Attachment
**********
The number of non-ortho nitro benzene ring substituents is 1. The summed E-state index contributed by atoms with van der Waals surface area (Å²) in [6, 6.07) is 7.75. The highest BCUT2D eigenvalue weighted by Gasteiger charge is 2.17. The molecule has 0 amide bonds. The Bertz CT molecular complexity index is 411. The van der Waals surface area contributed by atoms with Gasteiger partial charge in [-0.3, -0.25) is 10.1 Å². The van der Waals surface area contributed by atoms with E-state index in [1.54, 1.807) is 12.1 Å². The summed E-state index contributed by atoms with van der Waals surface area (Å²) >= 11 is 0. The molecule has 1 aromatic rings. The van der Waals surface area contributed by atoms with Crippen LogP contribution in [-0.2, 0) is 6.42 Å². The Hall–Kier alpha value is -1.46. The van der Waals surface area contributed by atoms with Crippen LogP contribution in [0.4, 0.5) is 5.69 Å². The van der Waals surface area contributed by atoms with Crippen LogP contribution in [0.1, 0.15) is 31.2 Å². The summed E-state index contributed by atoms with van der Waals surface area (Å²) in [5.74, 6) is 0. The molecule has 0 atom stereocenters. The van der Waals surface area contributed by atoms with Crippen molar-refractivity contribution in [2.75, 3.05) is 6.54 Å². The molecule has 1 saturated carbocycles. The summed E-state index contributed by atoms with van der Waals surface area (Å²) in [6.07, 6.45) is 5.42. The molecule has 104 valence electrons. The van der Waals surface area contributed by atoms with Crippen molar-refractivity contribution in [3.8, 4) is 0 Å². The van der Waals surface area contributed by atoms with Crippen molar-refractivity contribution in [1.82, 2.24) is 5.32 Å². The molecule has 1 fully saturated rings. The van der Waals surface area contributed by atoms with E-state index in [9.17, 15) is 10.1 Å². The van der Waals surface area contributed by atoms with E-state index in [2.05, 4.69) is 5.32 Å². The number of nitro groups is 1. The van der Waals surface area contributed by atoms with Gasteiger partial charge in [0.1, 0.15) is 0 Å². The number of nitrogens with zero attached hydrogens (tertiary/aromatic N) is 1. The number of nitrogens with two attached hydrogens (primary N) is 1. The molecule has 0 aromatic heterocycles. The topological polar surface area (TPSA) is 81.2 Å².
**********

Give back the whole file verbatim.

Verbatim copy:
The number of non-ortho nitro benzene ring substituents is 1. The summed E-state index contributed by atoms with van der Waals surface area (Å²) in [6, 6.07) is 7.75. The highest BCUT2D eigenvalue weighted by Gasteiger charge is 2.17. The molecule has 0 amide bonds. The Bertz CT molecular complexity index is 411. The van der Waals surface area contributed by atoms with Gasteiger partial charge in [-0.3, -0.25) is 10.1 Å². The van der Waals surface area contributed by atoms with E-state index in [1.54, 1.807) is 12.1 Å². The summed E-state index contributed by atoms with van der Waals surface area (Å²) >= 11 is 0. The molecule has 1 aromatic rings. The van der Waals surface area contributed by atoms with Crippen LogP contribution in [-0.2, 0) is 6.42 Å². The Hall–Kier alpha value is -1.46. The van der Waals surface area contributed by atoms with Crippen LogP contribution in [0.4, 0.5) is 5.69 Å². The van der Waals surface area contributed by atoms with Crippen LogP contribution in [0.1, 0.15) is 31.2 Å². The summed E-state index contributed by atoms with van der Waals surface area (Å²) in [5.74, 6) is 0. The molecule has 0 atom stereocenters. The van der Waals surface area contributed by atoms with Crippen molar-refractivity contribution in [2.75, 3.05) is 6.54 Å². The molecule has 1 saturated carbocycles. The summed E-state index contributed by atoms with van der Waals surface area (Å²) in [6.07, 6.45) is 5.42. The molecule has 104 valence electrons. The van der Waals surface area contributed by atoms with Crippen molar-refractivity contribution in [3.8, 4) is 0 Å². The van der Waals surface area contributed by atoms with Crippen molar-refractivity contribution in [1.82, 2.24) is 5.32 Å². The molecule has 1 fully saturated rings. The van der Waals surface area contributed by atoms with E-state index in [9.17, 15) is 10.1 Å². The van der Waals surface area contributed by atoms with E-state index in [2.05, 4.69) is 5.32 Å². The number of nitro groups is 1. The van der Waals surface area contributed by atoms with Gasteiger partial charge in [0.1, 0.15) is 0 Å². The number of nitrogens with zero attached hydrogens (tertiary/aromatic N) is 1. The number of nitrogens with two attached hydrogens (primary N) is 1. The molecule has 0 aromatic heterocycles. The topological polar surface area (TPSA) is 81.2 Å².